The Royal Calcutta turf club was founded in 1847 in the British India and it was the first horse racing organization in India. The Calcutta or the Kolkata Racecourse was established in 1820 and is one of the oldest horse race courses in the country. The races are conducted between the months of July to September and November to March on Saturdays or any other public holidays.
Mother Teresa’s Motherhouse
The Missionaries of Charity’s Mother House is a place of pilgrimage and reverence. Tourists come here to pay homage at Mother Teresa’s large tomb. There is a small adjacent museum room, which displays Teresa’s worn sandals and battered enamel dinner bowl. This place was established by Mother Teresa in 1950 with the purpose to serve humankind. Prayer petitions can be placed in the box on Mother Teresa’s Tomb during the visit. All petitions are offered on the altar during the weekly Friday Mass.
Eden Gardens is a famous cricket ground, which is situated in the heart of Kolkata near Maidan. With a seating capacity of 66,000, it is the largest cricket stadium in India and the second-largest cricket stadium in the world behind the Melbourne Cricket Ground. This stadium is the home of the Bengal Cricket Team and the Kolkata Knight Riders of the Indian Premier League. The name ‘Eden Gardens’ has been kept by its makers, who were inspired by ‘The Bible’. The Eden Gardens complex spreads over a massive lush green land, including the cricket stadium, indoor stadium and many gardens, lakes and a Pagoda.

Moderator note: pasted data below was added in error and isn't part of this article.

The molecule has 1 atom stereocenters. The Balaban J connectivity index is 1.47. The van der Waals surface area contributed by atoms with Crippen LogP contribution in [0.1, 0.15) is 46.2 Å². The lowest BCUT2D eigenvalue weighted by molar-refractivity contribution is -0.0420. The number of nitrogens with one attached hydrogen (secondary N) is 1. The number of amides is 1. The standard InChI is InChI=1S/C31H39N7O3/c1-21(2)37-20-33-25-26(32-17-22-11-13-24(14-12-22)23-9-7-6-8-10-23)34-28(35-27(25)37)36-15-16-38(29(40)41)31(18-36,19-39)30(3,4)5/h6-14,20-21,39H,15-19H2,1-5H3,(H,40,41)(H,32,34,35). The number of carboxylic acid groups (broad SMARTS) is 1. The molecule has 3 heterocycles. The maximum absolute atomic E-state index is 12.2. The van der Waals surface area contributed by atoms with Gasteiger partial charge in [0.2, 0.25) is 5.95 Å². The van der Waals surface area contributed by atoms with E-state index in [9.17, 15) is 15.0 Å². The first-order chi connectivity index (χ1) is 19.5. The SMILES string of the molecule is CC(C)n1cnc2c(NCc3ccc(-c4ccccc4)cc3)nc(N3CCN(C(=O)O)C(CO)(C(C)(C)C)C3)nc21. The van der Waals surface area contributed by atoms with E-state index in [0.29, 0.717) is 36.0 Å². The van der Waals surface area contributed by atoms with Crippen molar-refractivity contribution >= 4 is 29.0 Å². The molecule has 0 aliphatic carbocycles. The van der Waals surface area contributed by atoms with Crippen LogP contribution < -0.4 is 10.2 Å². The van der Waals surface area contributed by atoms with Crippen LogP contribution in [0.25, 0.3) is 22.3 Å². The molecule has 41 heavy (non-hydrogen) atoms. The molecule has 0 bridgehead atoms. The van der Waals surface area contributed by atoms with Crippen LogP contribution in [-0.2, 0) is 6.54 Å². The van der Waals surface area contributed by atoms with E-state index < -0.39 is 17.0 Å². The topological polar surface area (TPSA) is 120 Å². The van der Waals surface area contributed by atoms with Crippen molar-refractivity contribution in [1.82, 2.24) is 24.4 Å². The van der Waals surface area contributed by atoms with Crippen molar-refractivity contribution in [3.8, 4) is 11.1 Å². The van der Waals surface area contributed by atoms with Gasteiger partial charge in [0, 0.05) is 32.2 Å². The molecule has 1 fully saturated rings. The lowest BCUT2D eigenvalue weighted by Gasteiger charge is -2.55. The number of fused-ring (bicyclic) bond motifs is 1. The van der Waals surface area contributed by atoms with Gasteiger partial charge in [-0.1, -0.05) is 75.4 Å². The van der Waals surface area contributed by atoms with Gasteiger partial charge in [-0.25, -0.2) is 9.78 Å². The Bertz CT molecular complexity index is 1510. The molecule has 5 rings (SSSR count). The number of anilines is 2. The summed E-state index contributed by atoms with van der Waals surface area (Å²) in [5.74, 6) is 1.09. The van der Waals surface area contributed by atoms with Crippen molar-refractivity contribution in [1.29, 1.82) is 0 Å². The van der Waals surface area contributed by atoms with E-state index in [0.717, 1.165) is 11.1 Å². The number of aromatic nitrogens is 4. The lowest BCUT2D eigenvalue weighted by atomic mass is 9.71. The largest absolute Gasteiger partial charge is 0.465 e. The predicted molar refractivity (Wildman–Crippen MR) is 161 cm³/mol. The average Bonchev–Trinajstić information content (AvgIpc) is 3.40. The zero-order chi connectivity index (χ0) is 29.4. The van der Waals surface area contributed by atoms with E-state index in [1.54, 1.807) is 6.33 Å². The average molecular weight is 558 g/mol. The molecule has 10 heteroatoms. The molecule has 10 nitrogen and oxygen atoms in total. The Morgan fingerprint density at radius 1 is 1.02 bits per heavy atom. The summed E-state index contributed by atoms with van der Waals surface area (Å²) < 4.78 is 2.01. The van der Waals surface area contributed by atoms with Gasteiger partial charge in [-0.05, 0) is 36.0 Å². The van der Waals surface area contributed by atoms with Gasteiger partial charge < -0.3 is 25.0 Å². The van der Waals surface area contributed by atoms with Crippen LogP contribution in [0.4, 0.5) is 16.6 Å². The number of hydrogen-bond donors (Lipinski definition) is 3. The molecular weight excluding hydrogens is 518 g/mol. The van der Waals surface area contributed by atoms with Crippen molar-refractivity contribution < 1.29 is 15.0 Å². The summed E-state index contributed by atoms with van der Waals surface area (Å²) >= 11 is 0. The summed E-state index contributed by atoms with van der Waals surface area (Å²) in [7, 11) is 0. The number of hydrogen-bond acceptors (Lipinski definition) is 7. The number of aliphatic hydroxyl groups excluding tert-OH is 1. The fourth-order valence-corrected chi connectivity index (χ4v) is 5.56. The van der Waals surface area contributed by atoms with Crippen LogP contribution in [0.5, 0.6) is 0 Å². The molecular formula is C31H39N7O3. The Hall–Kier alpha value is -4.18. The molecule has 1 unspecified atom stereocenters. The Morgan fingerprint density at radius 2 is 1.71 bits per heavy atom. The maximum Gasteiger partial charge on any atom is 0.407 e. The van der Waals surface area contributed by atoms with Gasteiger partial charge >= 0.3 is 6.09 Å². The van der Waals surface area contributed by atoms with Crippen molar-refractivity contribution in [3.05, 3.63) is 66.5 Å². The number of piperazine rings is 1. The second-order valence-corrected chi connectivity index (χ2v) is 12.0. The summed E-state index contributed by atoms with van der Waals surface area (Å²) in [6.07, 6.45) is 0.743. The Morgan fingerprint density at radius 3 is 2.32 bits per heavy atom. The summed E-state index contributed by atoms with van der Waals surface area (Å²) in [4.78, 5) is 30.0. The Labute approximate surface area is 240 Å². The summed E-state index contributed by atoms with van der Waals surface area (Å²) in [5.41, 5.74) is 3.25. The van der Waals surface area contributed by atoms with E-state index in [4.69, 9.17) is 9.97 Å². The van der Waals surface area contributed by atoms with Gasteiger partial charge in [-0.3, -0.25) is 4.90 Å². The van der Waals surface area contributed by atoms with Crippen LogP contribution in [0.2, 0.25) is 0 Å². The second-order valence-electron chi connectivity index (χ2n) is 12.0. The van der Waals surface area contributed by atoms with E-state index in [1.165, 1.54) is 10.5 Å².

Eco Tourism Park
This is the newest attraction of Kolkata, which was conceptualised by the Chief Minister of West Bengal, Mamata Banerjee on July 2011. The West Bengal Housing Infrastructure Development Corporation developed it. This park is divided into three broad parts – ecological zones, theme gardens and urban recreational spaces. The major attractions of this park are: Rose Garden, Butterfly Park, Music Fountain, Food Park, Banglar Haat, Baul Gram, Shilpi Kuthi Cottages and Conference Hall.
St Paul’s Cathedral
St Paul’s Cathedral is the first Episcopal Church of the eastern world. It is an Anglican cathedral of the Church of North India. It is also an architectural marvel as it is modelled on the “Bell Harry” tower of Canterbury Cathedral and it also resembles England’s Norwich Cathedral with three Gothic stained glass windows and two frescoes in the Florentine Renaissance style. It is located at the southern end of the Maidan in Kolkata, with its eastern side facing the majestic Victoria Memorial. The cornerstone of this church was laid in 1839 and the building was completed in 1847. It is said to be the largest cathedral in Kolkata and the first Episcopal Church in Asia. It was also the first cathedral, which was built in the overseas territory of the British Empire. It is also close to the Rabindra Sadan theatre complex, Nandan and the Birla Planetarium. It is also flanked by a number of ancient trees. The interior of the church offers a visual panorama with outstanding floral designs on the walls. The Life and work of St. Paul are vividly depicted in pictures.